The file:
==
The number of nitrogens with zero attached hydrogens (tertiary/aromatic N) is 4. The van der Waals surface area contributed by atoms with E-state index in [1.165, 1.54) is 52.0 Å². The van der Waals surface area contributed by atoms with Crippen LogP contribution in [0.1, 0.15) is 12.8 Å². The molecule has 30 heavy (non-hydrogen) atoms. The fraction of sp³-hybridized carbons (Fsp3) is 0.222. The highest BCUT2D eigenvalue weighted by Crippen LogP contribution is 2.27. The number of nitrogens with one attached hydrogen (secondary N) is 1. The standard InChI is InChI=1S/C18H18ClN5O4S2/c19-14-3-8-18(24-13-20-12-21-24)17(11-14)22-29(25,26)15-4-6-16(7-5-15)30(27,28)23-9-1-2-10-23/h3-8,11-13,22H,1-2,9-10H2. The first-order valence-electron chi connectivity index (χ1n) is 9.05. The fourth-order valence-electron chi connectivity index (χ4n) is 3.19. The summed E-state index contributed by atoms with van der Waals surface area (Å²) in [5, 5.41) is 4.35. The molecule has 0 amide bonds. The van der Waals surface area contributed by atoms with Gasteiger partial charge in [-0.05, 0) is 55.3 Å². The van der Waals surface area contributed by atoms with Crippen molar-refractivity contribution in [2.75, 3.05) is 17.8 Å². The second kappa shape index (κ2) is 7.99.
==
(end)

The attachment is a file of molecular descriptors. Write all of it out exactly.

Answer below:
The number of nitrogens with zero attached hydrogens (tertiary/aromatic N) is 4. The van der Waals surface area contributed by atoms with E-state index in [1.165, 1.54) is 52.0 Å². The van der Waals surface area contributed by atoms with Crippen LogP contribution in [0.1, 0.15) is 12.8 Å². The molecule has 30 heavy (non-hydrogen) atoms. The fraction of sp³-hybridized carbons (Fsp3) is 0.222. The highest BCUT2D eigenvalue weighted by Crippen LogP contribution is 2.27. The number of nitrogens with one attached hydrogen (secondary N) is 1. The standard InChI is InChI=1S/C18H18ClN5O4S2/c19-14-3-8-18(24-13-20-12-21-24)17(11-14)22-29(25,26)15-4-6-16(7-5-15)30(27,28)23-9-1-2-10-23/h3-8,11-13,22H,1-2,9-10H2. The first-order valence-electron chi connectivity index (χ1n) is 9.05. The fourth-order valence-electron chi connectivity index (χ4n) is 3.19. The summed E-state index contributed by atoms with van der Waals surface area (Å²) in [5, 5.41) is 4.35. The molecule has 0 amide bonds. The van der Waals surface area contributed by atoms with Gasteiger partial charge in [-0.05, 0) is 55.3 Å². The van der Waals surface area contributed by atoms with Crippen molar-refractivity contribution in [2.75, 3.05) is 17.8 Å². The second kappa shape index (κ2) is 7.99.